Govt pledges $5m for digital skills passport

Denham Sadler
National Affairs Editor

A $5 million trial of a digital skills passport will be launched to help match workers with tech jobs as part of a Coalition election pitch.

Employment Minister Stuart Robert announced the skills passport trial on Tuesday morning, in which the government has partnered with the Australian Technology Network of Universities to create a single digital record of university and VET qualifications.

The $5 million pilot covers tech skills such as cybersecurity and coding, and will then be expanded more widely.

The Australian Technology Network of Universities (ATN) comprises six institutions: Deakin University, RMIT University, the University of Newcastle, the University of South Australia and the University of Technology Sydney.

Stuart Robert
Employment Minister Stuart Robert

The digital passport would help to address the growing skills gap in Australia, Mr Robert said.

“Where there are skills gaps to fill, we want Australians to have the first crack at getting that opportunity and our skills passport approach will enable rapid upskilling and reskilling,” Mr Robert said.

“These investments will mean more skilled workers, lower unemployment, and a stronger future not just for apprentices and trainees, but for Australia.”

The ATN will partner with vocational education providers and the tech industry to co-design the passport and recognise skills, chair Professor Iain Martin said.

“This initiative is an answer to ATN’s calls for the government to partner with universities and industry to deliver solutions to fill urgent and persistent skills requirements, flexibly meet emerging needs and create a vision to address Australia’s challenges and opportunities,” Professor Martin said.

“A three-way partnership between universities, industry and the government is crucial to delivering better outcomes for industry, workers and the economy.”

A spokesperson for Labor said the government is “playing catch-up footy” on skills and tech jobs.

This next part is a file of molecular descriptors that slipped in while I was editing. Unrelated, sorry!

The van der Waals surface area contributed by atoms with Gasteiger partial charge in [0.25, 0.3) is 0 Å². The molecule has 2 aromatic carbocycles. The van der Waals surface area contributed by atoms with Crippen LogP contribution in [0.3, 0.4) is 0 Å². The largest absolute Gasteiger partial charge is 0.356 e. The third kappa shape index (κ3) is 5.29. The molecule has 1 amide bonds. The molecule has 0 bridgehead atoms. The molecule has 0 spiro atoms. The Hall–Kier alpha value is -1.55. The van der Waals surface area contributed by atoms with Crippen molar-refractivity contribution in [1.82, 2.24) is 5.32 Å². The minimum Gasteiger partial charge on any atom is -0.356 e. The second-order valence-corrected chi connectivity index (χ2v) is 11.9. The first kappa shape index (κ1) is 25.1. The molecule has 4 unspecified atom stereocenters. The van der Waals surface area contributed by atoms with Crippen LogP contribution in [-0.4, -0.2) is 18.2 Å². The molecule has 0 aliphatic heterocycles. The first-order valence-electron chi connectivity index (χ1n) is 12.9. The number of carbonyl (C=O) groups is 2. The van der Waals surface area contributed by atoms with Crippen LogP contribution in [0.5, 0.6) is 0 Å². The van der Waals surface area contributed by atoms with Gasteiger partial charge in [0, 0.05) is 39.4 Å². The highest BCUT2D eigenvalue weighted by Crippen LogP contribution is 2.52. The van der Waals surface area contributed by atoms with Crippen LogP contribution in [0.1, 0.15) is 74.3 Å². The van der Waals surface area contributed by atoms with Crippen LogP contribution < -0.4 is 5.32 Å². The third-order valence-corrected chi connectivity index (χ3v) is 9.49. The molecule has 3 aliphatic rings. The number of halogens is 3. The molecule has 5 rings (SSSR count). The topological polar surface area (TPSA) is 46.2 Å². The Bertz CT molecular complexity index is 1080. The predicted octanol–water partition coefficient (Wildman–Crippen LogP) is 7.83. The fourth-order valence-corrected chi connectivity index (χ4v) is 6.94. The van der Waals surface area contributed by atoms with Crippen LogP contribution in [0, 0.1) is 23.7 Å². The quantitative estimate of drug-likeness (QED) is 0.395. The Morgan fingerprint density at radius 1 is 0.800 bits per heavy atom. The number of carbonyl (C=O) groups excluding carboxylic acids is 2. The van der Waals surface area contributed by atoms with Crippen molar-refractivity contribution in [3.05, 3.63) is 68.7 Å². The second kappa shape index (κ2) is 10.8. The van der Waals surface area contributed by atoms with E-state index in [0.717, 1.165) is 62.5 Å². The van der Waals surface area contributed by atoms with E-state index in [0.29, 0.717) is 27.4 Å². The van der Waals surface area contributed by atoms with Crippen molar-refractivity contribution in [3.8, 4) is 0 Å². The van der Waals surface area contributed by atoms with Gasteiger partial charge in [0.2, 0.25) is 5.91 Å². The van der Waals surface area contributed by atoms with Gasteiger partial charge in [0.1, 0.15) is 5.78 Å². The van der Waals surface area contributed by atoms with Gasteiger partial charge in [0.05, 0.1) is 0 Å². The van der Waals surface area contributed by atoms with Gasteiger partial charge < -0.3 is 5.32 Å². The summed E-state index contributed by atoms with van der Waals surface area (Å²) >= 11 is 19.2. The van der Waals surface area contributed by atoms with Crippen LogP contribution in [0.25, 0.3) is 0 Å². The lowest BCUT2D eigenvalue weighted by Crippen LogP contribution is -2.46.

“For too long the government has neglected the skills sector and key opportunities in upskilling Australians in critical skills areas like cyber and tech,” the Labor spokesperson told

“An Albanese Labor government will set a goal of 1.2 million tech-related jobs by 2030, with our fee-free TAFE and 20,000 university places at the heart of this plan. We know how important these critical skills are, and the opportunities of well-paid, secure jobs which come from them.”

The Northern Territory funded a similar pilot last year, with the territory’s skills passport to be developed by the Charles Darwin University.

Western Australian tech company MyPass also offers a digital skills passport, while the Queensland Trucking Association recently launched a similar initiative for the sector.

The Tech Council of Australia has welcomed the government’s announcement, with its chief executive Kate Pounder saying it “combines the best elements of higher education, vocational education and training and professional experience”.

“This will ultimately help more Australians get into tech jobs and allow employees to upskill throughout their career,” Ms Pounder told

“The rapid pace of change within the tech sector means that shorter programs targeted toward industry needs will be critical in enabling individuals to reskill and upskill throughout their career, and also offer exciting opportunities to attract new sources of talent and experience to the tech industry.”

The Tech Council has a goal of creating 340,000 new tech jobs by 2030. This pledge was recently backed by the Opposition during the election campaign.

“To achieve this we need to provide clear pathways and opportunities for individuals to build on their existing skills with the goal of moving them into tech sector jobs,” Ms Pounder said.

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